Talk2action, the progressive activism site, is taking Barak Obama to task for his wise words on the relationship between faith and politics. In a post they’ve filed under Demonizing Secularism, they accuse Obama, and the evangelical left, of buying into a construct (they call it a “frame”) created by the (evil) religious right, that is, that there is a culture war between secular humanists and Christianity, that there is a secularist plot to de-religionize culture.
They go on to deny Jim Wallis’ contention, in his book God’s Politics : Why the Right Gets It Wrong and the Left Doesn’t Get It, that there are two groups of fundamentalists at work in our society – religious fundies and secular fundamentalists (that’s right, get used to that “oxymoron”, because fundamentalism, by definition, does not have to be religious – it just means those who appeal to some “fundamental” set of guiding principles, like, for instance, separation of church and state). Liberals hate the term “secular fundamentalist,” and this article shows them running around denying any such thing could exist, while the rest of us look on in amazement at such blindness.
Here’s what Wallis’ book said (remember, he’s evangelical left):
We contend today with both religious and secular fundamentalists, neither of whom must have their way. One group would impose the doctrines of a political theocracy on their fellow citizens, while the other would deprive the public square of needed moral and spiritual values often shaped by faith.
To which the blind or willingly ignorant lefty blogger writes:
OK, so who are these “secular fundamentalists” whose “way” is equivalent to the theocratic religious right and must be thwarted? You gotta think that there must be some pretty important people and powerful organizations involved. Right?
The talk2action author goes on to say that Wallis’ book, while mentioning organizations like the ACLU, Americans for Separation of Church and State, and others (he forgot to mention liberal college professors and the leftist judiciary), does nothing to substantiate the secularist agenda. He also asks, what institutions are out there pursuing this alleged secularist agenda? This line of arguing has merit, but I’d say that the organizations mentioned are very active in opposing Christian values in the name of “separation of church and state,” among other arguments they put forth.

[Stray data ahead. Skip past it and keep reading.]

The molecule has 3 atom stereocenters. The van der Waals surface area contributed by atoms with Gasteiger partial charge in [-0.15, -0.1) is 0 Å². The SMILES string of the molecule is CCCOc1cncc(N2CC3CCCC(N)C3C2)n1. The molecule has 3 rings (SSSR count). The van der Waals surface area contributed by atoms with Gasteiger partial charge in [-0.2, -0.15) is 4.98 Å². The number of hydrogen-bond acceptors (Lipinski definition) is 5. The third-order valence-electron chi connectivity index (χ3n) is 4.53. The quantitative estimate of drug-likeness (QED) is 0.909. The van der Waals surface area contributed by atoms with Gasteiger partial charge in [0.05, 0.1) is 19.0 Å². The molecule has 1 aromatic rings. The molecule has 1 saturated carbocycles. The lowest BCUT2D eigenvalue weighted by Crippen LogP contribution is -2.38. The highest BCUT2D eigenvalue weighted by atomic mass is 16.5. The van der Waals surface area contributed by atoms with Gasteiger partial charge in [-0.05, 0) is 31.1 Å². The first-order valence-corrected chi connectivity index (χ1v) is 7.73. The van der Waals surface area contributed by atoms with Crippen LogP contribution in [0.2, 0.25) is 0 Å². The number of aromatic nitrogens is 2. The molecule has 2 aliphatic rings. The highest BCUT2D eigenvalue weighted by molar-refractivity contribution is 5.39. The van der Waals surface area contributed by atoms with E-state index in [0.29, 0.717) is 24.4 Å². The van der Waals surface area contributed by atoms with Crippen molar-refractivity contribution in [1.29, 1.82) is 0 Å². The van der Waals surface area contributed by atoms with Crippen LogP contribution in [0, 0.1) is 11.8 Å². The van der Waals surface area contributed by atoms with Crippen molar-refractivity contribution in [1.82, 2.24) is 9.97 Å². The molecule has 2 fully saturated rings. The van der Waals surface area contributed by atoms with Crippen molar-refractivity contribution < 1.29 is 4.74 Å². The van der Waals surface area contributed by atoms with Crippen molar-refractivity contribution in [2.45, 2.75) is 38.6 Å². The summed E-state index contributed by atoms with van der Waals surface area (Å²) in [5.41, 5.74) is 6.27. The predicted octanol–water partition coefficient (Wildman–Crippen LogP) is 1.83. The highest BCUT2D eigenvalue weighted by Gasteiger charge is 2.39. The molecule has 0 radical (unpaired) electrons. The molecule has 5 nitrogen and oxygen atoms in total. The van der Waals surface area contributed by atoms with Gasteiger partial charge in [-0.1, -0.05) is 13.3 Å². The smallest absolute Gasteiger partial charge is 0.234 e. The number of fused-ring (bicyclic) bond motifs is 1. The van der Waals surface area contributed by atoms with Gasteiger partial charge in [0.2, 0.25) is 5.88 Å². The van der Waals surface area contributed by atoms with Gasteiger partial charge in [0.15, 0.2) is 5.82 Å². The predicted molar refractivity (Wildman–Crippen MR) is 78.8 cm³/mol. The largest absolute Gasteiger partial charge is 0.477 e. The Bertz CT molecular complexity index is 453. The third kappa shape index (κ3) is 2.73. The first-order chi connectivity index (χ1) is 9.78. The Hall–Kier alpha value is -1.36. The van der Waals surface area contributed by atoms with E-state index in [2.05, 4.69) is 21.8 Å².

Again, while this accusation has some merit, I agree with Wallis (dang, maybe I am becoming an evangelical leftist!) in saying that the secularist “threat” to religious liberty is real – but not because I feel like I am going to lose my right to worship on Sundays, but because any value they don’t like, such as chastity or the normality of heterosexuality, or the evil of taking lives through abortion, they deem as “religious” and therefore somehow not allowed in the public arena.
But as Obama astutely said, as long as my arguments in the public space are not religious arguments, but rather, based on reason and common ethics, then it matters not if my motivation is because some old book like the Humanist Manifesto or the Koran serve as my motivation.
Talk2action goes further into denial, and shows their true lack of desire to move towards a middle ground by accusing the evangelical left of buying into the religious right’s framework. They go on to choose the part of Obama’s speech that they liked (criticizing the right), while calling his criticism of the left a “straw man.”
Anyway, kudos to you Obama for sticking your neck out for the reasonable middle ground. And don’t worry too much about the secular fundies on the left – they will continue to lose ground as people realize that their fanaticism is bad for the country, just like that of the far right. The middle right is a fine place to be.